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Leerdam because of the famous Dutch cheese with holes, of course. The work goes back to the drawing ‘Leerdammer chair’ I made in the year 2000.
Where in that drawing only the drawn chair showed holes, in this one it didn’t stop there.
One of the first drawings that I made during my graduation phase at the Academy for Visual Education in Tilburg and that passed the selection was Escher in Oirschot. Escher because of the spatial joke and Oirschot because of the origin of the drawn chair. This one stood in the kitchen of the student house where my wife Sofia lived at that time. This is a variation where the Escher-like twist is in the play with frame, environment and drawing.
If chairs can walk, run and rest, they might also be able to think, right? In the pencil drawings Comic, I am not a chair and Telepathy, the comic language clearly finds its entrance into my work. In this work, which is part of an unspecified series, we look at the fantasies of Gerrit Rietveld‘s red-blue chair, who reflects on Theo van Doesburg‘s chair.
The Building Plate that I drew in 2003 is a precursor. In this case, there is already some ‘building activity’ whereby the drawing takes place in two dimensions (but actually still in one).
A tired chair, you don’t see that very often. Give him a well-deserved rest.
See ok, but sit? Let’s get started.
Gerrit Rietveld’s most conceptual designs have not only a spartan appearance but also ditto seating characteristics. For real hardliners, placing a loose pillow is probably already more tha a bridge to far. What then to think of the upholsterer who has indulged himself here in Rietveld’s zigzag-chair? Of course in the colors of the house style though.
Gerrit Rietveld’s most conceptual designs have not only a spartan appearance but also ditto seating characteristics. For real hardliners, placing a loose pillow is probably already more than a bridge to far. What then to think of the upholsterer who has indulged himself here in Rietveld’s Berlin chair ? Well in the colors of the house Style though.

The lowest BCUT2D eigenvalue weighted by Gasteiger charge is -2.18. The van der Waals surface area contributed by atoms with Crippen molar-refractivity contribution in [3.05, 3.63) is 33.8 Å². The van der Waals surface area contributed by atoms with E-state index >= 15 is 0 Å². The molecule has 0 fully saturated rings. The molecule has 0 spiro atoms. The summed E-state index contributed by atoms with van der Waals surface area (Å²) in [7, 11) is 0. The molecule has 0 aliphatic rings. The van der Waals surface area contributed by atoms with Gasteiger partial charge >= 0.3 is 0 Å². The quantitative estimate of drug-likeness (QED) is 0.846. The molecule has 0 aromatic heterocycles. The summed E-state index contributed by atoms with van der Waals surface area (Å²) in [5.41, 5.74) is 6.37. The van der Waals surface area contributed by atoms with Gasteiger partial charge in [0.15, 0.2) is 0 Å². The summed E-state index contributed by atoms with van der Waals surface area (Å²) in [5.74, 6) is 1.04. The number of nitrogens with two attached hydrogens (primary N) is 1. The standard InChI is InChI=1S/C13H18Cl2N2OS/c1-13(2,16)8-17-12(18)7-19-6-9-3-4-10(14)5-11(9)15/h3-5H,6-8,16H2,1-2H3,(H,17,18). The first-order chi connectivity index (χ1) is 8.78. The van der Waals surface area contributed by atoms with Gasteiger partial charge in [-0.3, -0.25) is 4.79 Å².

The book Playfull perspectives contains an empty page and that is not because I ran out of drawings or that it is a ‘design thing’. The page is reserved to make a drawing. It was one of my more successful actions in my crowdfunding campaign. And as every disadvantage has its advantage, I can also make a drawing for you on this page! It goes without saying that the book will then be signed. A unique gift, especially for art and book lovers and/or fans of my works.
The eight-legged Thonet chair that I made earlier as a pencil drawing in Spider asked for a more dynamic version to trigger the arachnophobes (see also ‘Arachnophobia‘). Two positions mixed together make the drawing a lot more mobile.De achtpotige Thonetstoel die ik eerder als potloodtekening maakte in Spin vroeg om een meer dynamische uitvoering om de arachnofoben (zie ook ‘Arachnofobia‘ nog wat meer te triggeren. Twee standpunten gemixt maken de tekening een stuk beweeglijker.
A tour along or actually through my work and therefore a bit through my life. About inspiration, association, perseverance and autonomy. Daily life, art, history, science and much more.
The usual duration is approximately 1.5 hours with a break. Customization is of course possible.
The chair that is increasingly leaving its ‘frame’ and running into the world presented itself for the first time in the form of ‘Stoelgang‘ in 2010. After that followed, among other things, Relax chair III and in this case Sit.
A chair that also stretches your legs. You will have to stand all your life!
A variation in color on the pencil drawing Intertwined past with here (of course) the founding father of the cantilever chairs by Mart Stam, but this time interwoven with a design by Mies van der Rohe from 1927 executed by Thonet.
Due to the thickness of the paper, the deviation between the two images becomes increasingly larger towards the top and the bottom, which is why I started weaving from the middle.
Mart Stam is the inventor of the free-floating tubular frame, ‘Freischwinger’ as it is called much nicer in German. He shared his find with his colleagues at the Bauhaus in the 1920s in Dessau (Germany). This revolutionary discovery led to an explosion of variants all over the world. Many lawsuits have been conducted about it. Marcel Breuer was one of the first to have a commercial copy on the market. I literally interwoven two drawings, one of Mart Stam’s first cantilever and Breuer’s first. A bit like it was the case with their life and work.